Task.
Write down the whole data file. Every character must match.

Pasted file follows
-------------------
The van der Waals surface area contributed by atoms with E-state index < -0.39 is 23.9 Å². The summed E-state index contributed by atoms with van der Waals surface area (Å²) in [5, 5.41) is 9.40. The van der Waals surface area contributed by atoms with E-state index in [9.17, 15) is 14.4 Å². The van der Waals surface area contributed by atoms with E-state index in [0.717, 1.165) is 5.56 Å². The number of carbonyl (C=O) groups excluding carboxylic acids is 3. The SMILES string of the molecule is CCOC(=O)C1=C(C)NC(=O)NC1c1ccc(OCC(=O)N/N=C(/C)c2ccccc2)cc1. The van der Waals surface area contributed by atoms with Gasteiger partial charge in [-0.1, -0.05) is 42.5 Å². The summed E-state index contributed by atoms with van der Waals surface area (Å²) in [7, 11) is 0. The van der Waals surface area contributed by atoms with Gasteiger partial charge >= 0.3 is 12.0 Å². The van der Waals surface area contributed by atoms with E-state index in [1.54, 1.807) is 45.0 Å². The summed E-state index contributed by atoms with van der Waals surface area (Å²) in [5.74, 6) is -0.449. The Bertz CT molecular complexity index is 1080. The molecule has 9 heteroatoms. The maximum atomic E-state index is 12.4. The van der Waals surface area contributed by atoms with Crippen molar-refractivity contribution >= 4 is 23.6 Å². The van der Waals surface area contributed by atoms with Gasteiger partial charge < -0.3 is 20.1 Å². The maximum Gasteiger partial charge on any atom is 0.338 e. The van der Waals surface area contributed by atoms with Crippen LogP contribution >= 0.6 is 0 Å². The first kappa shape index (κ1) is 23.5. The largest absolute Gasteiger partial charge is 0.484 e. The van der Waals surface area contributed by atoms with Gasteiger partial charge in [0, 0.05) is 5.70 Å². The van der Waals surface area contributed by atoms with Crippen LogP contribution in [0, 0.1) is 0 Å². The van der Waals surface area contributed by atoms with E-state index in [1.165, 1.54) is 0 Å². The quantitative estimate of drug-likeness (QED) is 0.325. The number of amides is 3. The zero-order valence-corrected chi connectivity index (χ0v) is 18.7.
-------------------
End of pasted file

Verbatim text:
The van der Waals surface area contributed by atoms with E-state index < -0.39 is 23.9 Å². The summed E-state index contributed by atoms with van der Waals surface area (Å²) in [5, 5.41) is 9.40. The van der Waals surface area contributed by atoms with E-state index in [9.17, 15) is 14.4 Å². The van der Waals surface area contributed by atoms with E-state index in [0.717, 1.165) is 5.56 Å². The number of carbonyl (C=O) groups excluding carboxylic acids is 3. The SMILES string of the molecule is CCOC(=O)C1=C(C)NC(=O)NC1c1ccc(OCC(=O)N/N=C(/C)c2ccccc2)cc1. The van der Waals surface area contributed by atoms with Gasteiger partial charge in [-0.1, -0.05) is 42.5 Å². The summed E-state index contributed by atoms with van der Waals surface area (Å²) in [7, 11) is 0. The van der Waals surface area contributed by atoms with Gasteiger partial charge >= 0.3 is 12.0 Å². The van der Waals surface area contributed by atoms with E-state index in [1.54, 1.807) is 45.0 Å². The summed E-state index contributed by atoms with van der Waals surface area (Å²) in [5.74, 6) is -0.449. The Bertz CT molecular complexity index is 1080. The molecule has 9 heteroatoms. The maximum atomic E-state index is 12.4. The van der Waals surface area contributed by atoms with Crippen molar-refractivity contribution >= 4 is 23.6 Å². The van der Waals surface area contributed by atoms with Gasteiger partial charge < -0.3 is 20.1 Å². The maximum Gasteiger partial charge on any atom is 0.338 e. The van der Waals surface area contributed by atoms with Crippen LogP contribution >= 0.6 is 0 Å². The first kappa shape index (κ1) is 23.5. The largest absolute Gasteiger partial charge is 0.484 e. The van der Waals surface area contributed by atoms with Gasteiger partial charge in [0, 0.05) is 5.70 Å². The van der Waals surface area contributed by atoms with Crippen LogP contribution in [0, 0.1) is 0 Å². The van der Waals surface area contributed by atoms with E-state index in [1.165, 1.54) is 0 Å². The quantitative estimate of drug-likeness (QED) is 0.325. The number of amides is 3. The zero-order valence-corrected chi connectivity index (χ0v) is 18.7.